Jaap Been about historical present Philips Nijmegen
On 17th August 1956 Fieldmarshall Montgomery visited the Philips plant in Nijmegen. It became a real triumphal procession for Monty, who liberated Nijmegen from the German occupation during Operation Market-Garden in 1944. On this occasion Montgomery received a transistor radio which was specially made for him. Via a long path, the beautiful wooden radio found its way to the exhibition room of Philips Nijmegen.
After the death of Montgomery in 1976, the radio was returned to Nijmegen. The set disappeared somewhere in a drawer and remained there for many years. Some time ago, the 40-years old electronic engineer Jaap Been, employed at the Quality and Reliability department of Consumer ICs, heard about the old radio via his former boss. Since that time Jaap has put himself up as the ‘keeper’ of Monty’s old radio. Jaap Been, who’s occupation is in the field of radio ICs: ‘Because of my work I was very interested in the radio of Montgomery. My former boss found it a pity that the radio was still in that drawer. We first placed it in the demonstration room of our department but finally, after a new exhibition room at the Nijmegen plant came into use, the radio was moved again. It is a very special set, specially made for Montgomery. It took at least a month to make it. It is one of the first transistor radios with only medium wave band reception. The radio is in perfect condition and still operates. It needs old style 3 Volt batteries, batteries which are now difficult to obtain’.
The visit of Fieldmarshall Montgomery was part of a large inspection journey, which was made by the British through different European countries. Also in Nijmegen – the town which declared him a freeman – Montgomery had a look at the rebuilding. During the 2nd World War Montgomery received a great reputation as general. He defeated the Germans in the desert at El Alamein and bears since that time the honourary title Montgomery of Alamein. He was in charge of the ground forces during the invasion at Normandy and lent his initials to the famous Operation Market-Garden, which resulted in the liberation of Nijmegen (and the failure at Arnhem). For that reason Montgomery was received as a hero at the Nijmegen plant more that 10 years after the 2nd World War. A passage from the Gelders newspaper of 18th August 1956: ‘… Almost the entire personnel – 1000 employees in total – had interrupted work for the salute. The girls in their white coats and the men in their blue overalls formed a long double row of honour. They all waved with English flags, while flowers were thrown richly… ‘. The former plant manager Dr.Ir. van der Spek then presented the Fieldmarshall a transistor radio, which would be in his possession until his dead.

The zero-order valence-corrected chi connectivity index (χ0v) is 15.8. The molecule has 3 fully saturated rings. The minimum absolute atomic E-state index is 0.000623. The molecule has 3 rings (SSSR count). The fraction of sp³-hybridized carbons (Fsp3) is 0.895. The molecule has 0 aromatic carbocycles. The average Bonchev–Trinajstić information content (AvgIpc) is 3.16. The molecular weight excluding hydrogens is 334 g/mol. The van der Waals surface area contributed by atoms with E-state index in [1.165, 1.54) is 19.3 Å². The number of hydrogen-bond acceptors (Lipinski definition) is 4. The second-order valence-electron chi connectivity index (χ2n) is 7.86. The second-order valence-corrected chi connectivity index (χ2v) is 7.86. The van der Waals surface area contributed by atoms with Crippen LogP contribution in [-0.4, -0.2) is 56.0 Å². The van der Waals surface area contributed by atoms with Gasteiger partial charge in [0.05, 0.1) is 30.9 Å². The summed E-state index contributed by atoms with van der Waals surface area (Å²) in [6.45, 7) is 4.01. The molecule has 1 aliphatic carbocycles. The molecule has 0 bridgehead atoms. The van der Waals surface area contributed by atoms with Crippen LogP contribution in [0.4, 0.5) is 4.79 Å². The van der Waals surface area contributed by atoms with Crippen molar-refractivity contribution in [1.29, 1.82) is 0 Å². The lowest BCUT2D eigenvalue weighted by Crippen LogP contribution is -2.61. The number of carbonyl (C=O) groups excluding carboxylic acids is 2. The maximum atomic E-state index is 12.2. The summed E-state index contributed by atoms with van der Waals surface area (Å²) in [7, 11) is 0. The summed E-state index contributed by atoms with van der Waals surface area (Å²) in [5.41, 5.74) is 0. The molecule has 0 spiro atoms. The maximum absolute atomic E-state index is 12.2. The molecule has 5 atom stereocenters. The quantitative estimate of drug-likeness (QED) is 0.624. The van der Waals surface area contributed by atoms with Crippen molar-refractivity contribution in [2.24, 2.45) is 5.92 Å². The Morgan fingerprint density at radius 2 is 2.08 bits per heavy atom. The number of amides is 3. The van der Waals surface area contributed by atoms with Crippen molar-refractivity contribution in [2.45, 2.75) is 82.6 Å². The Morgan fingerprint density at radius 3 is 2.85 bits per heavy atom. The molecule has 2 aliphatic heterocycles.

Jaap Been: “The 2nd World War and for that reason also Montgomery – in general being regarded as the liberator of Holland, is once again of general interest these days. For it is this year the 50th anniversary of Operation Market-Garden. The events will also be commemorated at Nijmegen on 17th and 18th September. During this period large groups of Veterans will be present at Nijmegen. Since 1989 I have had Veterans as visitors every year. In that year I saw an advertisement in our local paper with a request for host families. I registered as I once studied in England. It was a success and gradually I became interested in the adventures of the Veterans. Now the story of Monty’s old radio is also known by English Veterans. By his soldiers Montgomery was very popular. I gave the photos of Montgomery with the old radio to one of the Veterans who was my guest. At this moment these photographs hang in the club room of the Market-Garden Veterans Association, where Veterans meet every Saturday evening.
Translated from the ‘Philips Koerier’ of 25th August 1994.